"This book has personality, is quick to read, and is also very important. We're living in a decade when science and religion are supposedly at odds. We need to be focused on the serious moral issues of our time, but this other popular debate about Darwin and Christ is dividing us. This book is indispensable because those of us who are familiar with evolution and genetics also need to discover the variations of divinity that are being talked about with regard to science. Herb Gruning teaches us the vocabulary that will help the atheist or the agnostic to get along with those who keep the faith, with respect and understanding for spiritual matters in the 21st century.
"Funny, readable, short and sweet, this book starts conversations. Each section has ways of getting people excited about concepts from science and divinity that they haven't thought of before. Christians can appreciate the way that Herb Gruning renews their options for living with faith while accepting science. Meanwhile, even the most dedicated cynic can find enjoyment in these new ways of thinking about God and the world." Terry Trowbridge, M.A. candidate in Social Justice and Equity Studies, Brock University, Canada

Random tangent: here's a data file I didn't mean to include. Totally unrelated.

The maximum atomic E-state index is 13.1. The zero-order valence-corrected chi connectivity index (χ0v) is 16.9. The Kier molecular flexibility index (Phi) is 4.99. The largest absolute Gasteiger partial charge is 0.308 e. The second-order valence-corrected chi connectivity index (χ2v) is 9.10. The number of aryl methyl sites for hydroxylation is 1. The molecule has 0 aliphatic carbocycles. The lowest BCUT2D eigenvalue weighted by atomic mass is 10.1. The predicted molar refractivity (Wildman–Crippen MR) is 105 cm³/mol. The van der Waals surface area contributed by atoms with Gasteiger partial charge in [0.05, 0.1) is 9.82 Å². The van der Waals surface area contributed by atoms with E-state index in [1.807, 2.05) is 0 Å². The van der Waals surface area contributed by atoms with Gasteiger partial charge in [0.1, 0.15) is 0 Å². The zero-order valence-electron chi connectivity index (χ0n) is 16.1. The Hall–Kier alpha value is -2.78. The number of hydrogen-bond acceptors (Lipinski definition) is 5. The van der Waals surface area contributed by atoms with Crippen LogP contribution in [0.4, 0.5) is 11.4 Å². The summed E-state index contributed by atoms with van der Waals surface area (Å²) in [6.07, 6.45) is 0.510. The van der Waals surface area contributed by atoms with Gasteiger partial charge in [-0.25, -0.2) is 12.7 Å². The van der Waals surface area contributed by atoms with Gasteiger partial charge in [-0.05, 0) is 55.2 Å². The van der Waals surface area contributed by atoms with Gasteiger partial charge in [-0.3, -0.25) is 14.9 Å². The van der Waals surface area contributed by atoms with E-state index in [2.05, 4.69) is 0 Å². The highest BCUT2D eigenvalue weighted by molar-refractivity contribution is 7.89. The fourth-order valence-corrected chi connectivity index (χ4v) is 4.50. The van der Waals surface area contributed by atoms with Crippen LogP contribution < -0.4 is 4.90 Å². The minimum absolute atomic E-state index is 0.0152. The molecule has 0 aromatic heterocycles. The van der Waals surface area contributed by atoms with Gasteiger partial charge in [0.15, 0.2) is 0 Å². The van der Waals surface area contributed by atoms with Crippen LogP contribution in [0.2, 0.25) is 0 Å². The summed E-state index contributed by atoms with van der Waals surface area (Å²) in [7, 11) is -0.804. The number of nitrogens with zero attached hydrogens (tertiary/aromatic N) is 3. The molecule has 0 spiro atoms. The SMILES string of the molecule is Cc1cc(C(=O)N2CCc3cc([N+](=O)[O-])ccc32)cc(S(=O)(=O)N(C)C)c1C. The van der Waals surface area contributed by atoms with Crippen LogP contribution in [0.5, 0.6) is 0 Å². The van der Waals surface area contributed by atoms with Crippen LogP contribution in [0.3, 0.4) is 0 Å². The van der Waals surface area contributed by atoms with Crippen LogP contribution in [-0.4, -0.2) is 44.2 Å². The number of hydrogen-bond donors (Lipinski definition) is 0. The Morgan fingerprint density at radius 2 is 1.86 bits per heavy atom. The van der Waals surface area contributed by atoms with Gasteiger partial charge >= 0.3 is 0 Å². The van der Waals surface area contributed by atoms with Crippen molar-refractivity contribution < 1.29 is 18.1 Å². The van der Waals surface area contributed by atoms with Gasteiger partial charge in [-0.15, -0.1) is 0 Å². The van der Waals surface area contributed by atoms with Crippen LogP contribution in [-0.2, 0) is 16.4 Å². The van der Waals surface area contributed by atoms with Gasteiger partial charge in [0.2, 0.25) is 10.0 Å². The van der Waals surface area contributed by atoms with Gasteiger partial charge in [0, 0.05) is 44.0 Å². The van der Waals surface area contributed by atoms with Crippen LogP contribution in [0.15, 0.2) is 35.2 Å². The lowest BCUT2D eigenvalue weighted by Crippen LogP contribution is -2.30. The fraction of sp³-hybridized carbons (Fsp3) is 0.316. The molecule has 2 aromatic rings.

"Gruning possesses an amazing ability to render complex subjects that would normally require several tomes of dense explanation in clear concise prose. Witty observations and unexpected alliterations abound alongside illuminating aphorisms, making this book an enjoyable read on several levels. Gruning takes you through many prevailing theological and scientific ideas, and reveals their interactions and limitations, with a generous and non-dogmatic spirit." Paul van Arragon, Ph.D.
"In God Only Knows, Herb Gruning uses a very personal and colorfully anecdotal style to make a usually dry and technical topic readable and accessible. His treatment of the features of three theistic systems of thought, and their biblical and philosophical origins, exposing both the strengths and the weaknesses of each, is entertaining and incisive. Unlike many authors he is not afraid to state his preference, nor to criticize even his own position. At times I wanted to scream in disagreement, at others I laughed at his total lack of pomposity and his irreverence toward the cherished sacred bovines of philosophy and religion. I would like to see what he might do with the less traditionally theistic systems that many find more convincing today." Rev. David Reid